MAYBE, LIKE ME, ALL YOU KNOW ABOUT THE UNITED STATES POSTAL SERVICE is that stamps now cost 32 cents; a letter dropped into a blue box with an eagle on it will arrive anywhere in the country in less than a week (usually), delivered by someone in a blue uniform; and occasionally a postal worker shoots up a post office or someone finds a warehouse stuffed full of undelivered Dukakis/Bentsen campaign mail,
You probably didn’t know that last year the postal service delivered 177 billion pieces of mail, and a record 513,000 formal complaints were filed against the USPS. The postal service supports itself with postage fees as its revenue, and the United States’ 32-cent first-class postage rate is among the lowest in the industrialized world, less than half that of Germany, for instance. You may also not know that the USPS employs an army of 782,000 workers.
So what is it like to be part of the largest civilian work force in the United States? A newspaper ad invited postal workers to talk about their jobs, and from the many who replied, 15 agreed to be interviewed, all of them either letter carriers or clerks, none in management. A few requested anonymity.
Al McGraw has carried his route in Bay Park since September of 1979. Before that he worked as a postal security officer and in collections for the postal service. In all, he has worked 21 years for the post office. He’s 44 years old, and his family now includes his wife and six children, plus an Australian exchange student and a dog. His hillside home in Bay Park is on his delivery route.
I ask him to walk me through a typical workday. “I start at 7:00 a.m., and after I clock in, I make a vehicle check. When I come back in, the mail is at my case,” he says.
His “case” is a cubicle, similar to a reading cubicle at a library, but larger and divided into about 700 slots, each representing a particular mailbox or delivery along his route. Every letter carrier spends the first half of his or her day standing in front of a case sorting the mail for the route. “You’re expected to be able to case [sort] 18 letters and eight flats [e.g., magazines] per minute," he explains.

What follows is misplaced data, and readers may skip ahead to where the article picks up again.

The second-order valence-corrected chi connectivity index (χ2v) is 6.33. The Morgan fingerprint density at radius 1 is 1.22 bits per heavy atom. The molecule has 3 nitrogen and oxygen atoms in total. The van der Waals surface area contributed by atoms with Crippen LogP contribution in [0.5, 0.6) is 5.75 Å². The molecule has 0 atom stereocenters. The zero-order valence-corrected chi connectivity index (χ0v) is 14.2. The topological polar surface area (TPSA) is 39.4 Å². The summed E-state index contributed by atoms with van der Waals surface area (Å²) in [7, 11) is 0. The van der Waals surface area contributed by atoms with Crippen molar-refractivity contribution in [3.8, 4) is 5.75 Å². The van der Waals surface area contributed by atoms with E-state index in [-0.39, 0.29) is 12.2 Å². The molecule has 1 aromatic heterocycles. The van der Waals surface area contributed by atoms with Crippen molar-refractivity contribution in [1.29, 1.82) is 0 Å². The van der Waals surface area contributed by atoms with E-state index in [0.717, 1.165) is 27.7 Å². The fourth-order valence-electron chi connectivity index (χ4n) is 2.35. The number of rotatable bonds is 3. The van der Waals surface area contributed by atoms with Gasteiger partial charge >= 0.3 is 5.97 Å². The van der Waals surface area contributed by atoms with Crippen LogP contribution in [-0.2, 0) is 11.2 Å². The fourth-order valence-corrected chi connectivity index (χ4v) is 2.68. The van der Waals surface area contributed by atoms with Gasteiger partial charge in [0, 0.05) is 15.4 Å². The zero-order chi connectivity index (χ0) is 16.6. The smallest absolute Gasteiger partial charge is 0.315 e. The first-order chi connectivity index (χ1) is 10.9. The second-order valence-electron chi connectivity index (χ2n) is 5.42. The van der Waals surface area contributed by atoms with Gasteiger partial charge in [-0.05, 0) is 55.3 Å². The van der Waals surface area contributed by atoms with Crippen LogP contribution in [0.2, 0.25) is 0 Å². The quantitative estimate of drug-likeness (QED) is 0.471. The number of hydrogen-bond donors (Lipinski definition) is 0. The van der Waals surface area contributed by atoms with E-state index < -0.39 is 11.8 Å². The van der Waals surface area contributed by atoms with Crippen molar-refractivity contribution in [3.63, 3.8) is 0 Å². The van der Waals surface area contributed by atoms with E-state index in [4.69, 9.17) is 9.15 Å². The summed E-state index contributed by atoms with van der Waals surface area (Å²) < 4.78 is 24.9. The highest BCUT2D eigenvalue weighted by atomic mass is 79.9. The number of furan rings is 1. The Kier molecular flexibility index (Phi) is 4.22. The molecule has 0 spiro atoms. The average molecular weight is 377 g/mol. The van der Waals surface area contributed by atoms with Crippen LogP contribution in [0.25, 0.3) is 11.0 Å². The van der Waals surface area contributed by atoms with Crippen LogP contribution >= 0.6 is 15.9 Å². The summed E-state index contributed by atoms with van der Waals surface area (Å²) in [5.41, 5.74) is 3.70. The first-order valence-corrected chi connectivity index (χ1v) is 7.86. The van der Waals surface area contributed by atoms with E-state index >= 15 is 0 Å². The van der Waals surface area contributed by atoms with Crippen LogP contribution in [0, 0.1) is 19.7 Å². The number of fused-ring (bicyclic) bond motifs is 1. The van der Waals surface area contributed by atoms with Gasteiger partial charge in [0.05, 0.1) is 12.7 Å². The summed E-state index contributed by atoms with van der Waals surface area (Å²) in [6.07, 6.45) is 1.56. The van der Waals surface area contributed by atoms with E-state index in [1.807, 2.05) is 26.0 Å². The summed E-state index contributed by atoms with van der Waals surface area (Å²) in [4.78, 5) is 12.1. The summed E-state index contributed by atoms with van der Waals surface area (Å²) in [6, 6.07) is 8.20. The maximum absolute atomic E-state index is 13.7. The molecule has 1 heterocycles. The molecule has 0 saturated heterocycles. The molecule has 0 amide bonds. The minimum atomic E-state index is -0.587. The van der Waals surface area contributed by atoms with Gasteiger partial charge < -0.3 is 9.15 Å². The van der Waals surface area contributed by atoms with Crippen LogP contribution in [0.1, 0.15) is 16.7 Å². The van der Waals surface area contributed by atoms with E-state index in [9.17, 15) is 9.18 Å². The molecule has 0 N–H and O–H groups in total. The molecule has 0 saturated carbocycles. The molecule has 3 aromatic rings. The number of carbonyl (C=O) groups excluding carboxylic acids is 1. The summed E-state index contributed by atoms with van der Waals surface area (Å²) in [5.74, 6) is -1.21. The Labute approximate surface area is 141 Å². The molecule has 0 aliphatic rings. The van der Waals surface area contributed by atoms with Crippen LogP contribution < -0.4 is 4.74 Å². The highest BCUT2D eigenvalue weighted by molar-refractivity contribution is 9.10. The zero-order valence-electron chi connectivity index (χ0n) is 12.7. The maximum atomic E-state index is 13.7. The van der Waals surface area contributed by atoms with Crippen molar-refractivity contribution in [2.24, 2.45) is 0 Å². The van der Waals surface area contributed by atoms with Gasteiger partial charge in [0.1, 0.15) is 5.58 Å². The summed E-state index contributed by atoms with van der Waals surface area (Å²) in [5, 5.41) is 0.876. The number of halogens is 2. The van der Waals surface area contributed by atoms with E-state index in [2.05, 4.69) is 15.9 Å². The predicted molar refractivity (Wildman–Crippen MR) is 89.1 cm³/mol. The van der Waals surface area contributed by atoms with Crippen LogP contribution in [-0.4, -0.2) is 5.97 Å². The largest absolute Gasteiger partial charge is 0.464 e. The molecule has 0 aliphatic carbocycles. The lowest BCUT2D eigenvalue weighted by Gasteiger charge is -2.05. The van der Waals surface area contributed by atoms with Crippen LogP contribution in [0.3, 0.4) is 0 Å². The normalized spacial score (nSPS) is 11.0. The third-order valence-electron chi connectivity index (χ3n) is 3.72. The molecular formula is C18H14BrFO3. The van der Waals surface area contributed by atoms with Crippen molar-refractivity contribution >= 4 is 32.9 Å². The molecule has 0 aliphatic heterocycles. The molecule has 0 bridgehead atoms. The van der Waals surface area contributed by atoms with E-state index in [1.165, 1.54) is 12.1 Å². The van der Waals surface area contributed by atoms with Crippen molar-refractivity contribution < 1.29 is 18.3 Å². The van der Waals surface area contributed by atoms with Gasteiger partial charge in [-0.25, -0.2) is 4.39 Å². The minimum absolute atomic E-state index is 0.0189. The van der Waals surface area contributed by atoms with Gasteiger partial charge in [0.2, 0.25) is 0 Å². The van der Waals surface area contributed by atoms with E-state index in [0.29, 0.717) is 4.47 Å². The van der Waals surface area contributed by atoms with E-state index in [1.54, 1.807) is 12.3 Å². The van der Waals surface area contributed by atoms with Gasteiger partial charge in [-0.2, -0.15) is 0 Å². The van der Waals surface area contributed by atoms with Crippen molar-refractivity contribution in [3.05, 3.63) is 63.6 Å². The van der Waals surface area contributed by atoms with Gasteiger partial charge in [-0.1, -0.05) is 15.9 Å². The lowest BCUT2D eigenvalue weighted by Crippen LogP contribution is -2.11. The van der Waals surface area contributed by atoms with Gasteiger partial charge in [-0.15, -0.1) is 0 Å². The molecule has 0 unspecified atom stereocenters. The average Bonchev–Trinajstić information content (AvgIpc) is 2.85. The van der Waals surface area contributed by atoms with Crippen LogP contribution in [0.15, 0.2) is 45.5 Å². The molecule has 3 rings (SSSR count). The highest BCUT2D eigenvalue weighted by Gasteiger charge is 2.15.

Next he has “accountables," which he has to sign for. These are “certifieds, registereds, and parcels that you take out. At 10:30 a.m., I’ll go out on the street and deliver the mail, and I’ll be off at 3:30 p.m. In that time, approximately five hours, I’m entitled to two ten-minute breaks [on the clock] and a half-hour lunch [off the clock].” Al says this schedule is more or less universal to letter carriers.
In addition to his duties as a letter carrier, Al is a union shop steward for the carriers’ union, the National Association of Letter Carriers. “My job as a shop steward is to protect employees’ rights on their contracts and to make sure that they [management] are not violating them. If there is disciplinary action. I’ve got to make sure that it is progressive in nature, not punitive, and if it is not, I file a grievance. I represent the employee and try to have [the grievance] reduced or thrown out,” he explains.
In his experience as a shop steward, Al has had a lot of contact with postal management, and he’s not impressed. “In the 21 years I’ve been with the postal service,” he says, “I’ve worked with over 100 supervisors, and I can count all the good supervisors on one hand. The rest of them were very unprofessional, rude, and insensitive.” What does he think causes management to be this way?
Al believes postal management is in an “untouchable” position and feels they can get away with anything. “Recently I filed 15 grievances in one week, but nothing really happens to the managers for causing these problems. Even though I’m a shop steward, I can’t discipline them,” he complains. “I think there will never be any changes in the postal service until management can be disciplined,” he says.
Lisa Miller also sees a hard side to the postal service bureaucracy. She is a 33-year-old mother of two who works, when they let her, as a letter carrier. Last June she was a 10-and-a-half-year employee who enjoyed her job delivering mail when she unexpectedly became enmeshed in what she portrays as a bureaucratic nightmare. One morning, just before going out on the street to deliver her mail, Lisa mentioned to her supervisor that she wasn’t feeling well and had a headache, all the while intending to deliver her route and complete her workday. But her supervisor told the station manager, and they decided to send her home.